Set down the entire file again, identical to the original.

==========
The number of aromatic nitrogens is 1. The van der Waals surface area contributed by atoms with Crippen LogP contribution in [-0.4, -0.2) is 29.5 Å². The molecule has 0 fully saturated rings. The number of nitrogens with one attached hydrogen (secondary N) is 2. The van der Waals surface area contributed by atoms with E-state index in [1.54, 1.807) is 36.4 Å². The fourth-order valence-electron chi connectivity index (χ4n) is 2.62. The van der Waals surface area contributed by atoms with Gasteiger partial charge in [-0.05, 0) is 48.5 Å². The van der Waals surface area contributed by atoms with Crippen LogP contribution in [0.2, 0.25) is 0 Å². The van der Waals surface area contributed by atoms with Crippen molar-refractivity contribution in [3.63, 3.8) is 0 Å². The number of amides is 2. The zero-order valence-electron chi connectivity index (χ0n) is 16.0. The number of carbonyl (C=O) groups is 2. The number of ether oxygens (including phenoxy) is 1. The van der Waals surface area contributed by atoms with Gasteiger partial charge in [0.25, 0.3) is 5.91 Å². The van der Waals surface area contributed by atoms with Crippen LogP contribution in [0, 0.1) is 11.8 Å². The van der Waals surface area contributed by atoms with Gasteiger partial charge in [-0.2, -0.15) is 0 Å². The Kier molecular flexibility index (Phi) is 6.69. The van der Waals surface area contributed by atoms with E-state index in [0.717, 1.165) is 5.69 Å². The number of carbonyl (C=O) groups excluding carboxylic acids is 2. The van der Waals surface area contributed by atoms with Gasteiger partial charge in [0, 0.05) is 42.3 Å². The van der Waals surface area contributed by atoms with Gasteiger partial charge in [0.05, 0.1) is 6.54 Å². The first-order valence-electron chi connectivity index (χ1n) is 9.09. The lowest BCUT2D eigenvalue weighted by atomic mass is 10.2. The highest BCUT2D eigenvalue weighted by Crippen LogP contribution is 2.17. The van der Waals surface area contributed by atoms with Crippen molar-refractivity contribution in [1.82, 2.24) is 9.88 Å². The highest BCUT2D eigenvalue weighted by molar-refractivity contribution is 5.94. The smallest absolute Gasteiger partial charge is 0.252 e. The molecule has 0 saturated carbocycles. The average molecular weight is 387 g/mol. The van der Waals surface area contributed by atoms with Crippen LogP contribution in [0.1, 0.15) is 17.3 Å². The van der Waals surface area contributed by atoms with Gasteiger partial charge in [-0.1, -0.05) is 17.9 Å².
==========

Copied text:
The number of aromatic nitrogens is 1. The van der Waals surface area contributed by atoms with Crippen LogP contribution in [-0.4, -0.2) is 29.5 Å². The molecule has 0 fully saturated rings. The number of nitrogens with one attached hydrogen (secondary N) is 2. The van der Waals surface area contributed by atoms with E-state index in [1.54, 1.807) is 36.4 Å². The fourth-order valence-electron chi connectivity index (χ4n) is 2.62. The van der Waals surface area contributed by atoms with Gasteiger partial charge in [-0.05, 0) is 48.5 Å². The van der Waals surface area contributed by atoms with Crippen LogP contribution in [0.2, 0.25) is 0 Å². The van der Waals surface area contributed by atoms with Crippen molar-refractivity contribution in [3.63, 3.8) is 0 Å². The number of amides is 2. The zero-order valence-electron chi connectivity index (χ0n) is 16.0. The number of carbonyl (C=O) groups is 2. The number of ether oxygens (including phenoxy) is 1. The van der Waals surface area contributed by atoms with Gasteiger partial charge in [0.25, 0.3) is 5.91 Å². The van der Waals surface area contributed by atoms with Crippen LogP contribution in [0, 0.1) is 11.8 Å². The van der Waals surface area contributed by atoms with Gasteiger partial charge in [-0.2, -0.15) is 0 Å². The Kier molecular flexibility index (Phi) is 6.69. The van der Waals surface area contributed by atoms with E-state index in [0.717, 1.165) is 5.69 Å². The number of carbonyl (C=O) groups excluding carboxylic acids is 2. The van der Waals surface area contributed by atoms with Gasteiger partial charge in [0, 0.05) is 42.3 Å². The van der Waals surface area contributed by atoms with Gasteiger partial charge in [0.05, 0.1) is 6.54 Å². The first-order valence-electron chi connectivity index (χ1n) is 9.09. The lowest BCUT2D eigenvalue weighted by atomic mass is 10.2. The highest BCUT2D eigenvalue weighted by Crippen LogP contribution is 2.17. The van der Waals surface area contributed by atoms with Crippen molar-refractivity contribution in [1.82, 2.24) is 9.88 Å². The highest BCUT2D eigenvalue weighted by molar-refractivity contribution is 5.94. The smallest absolute Gasteiger partial charge is 0.252 e. The molecule has 0 saturated carbocycles. The average molecular weight is 387 g/mol. The van der Waals surface area contributed by atoms with Crippen LogP contribution in [0.1, 0.15) is 17.3 Å². The van der Waals surface area contributed by atoms with Gasteiger partial charge in [-0.1, -0.05) is 17.9 Å².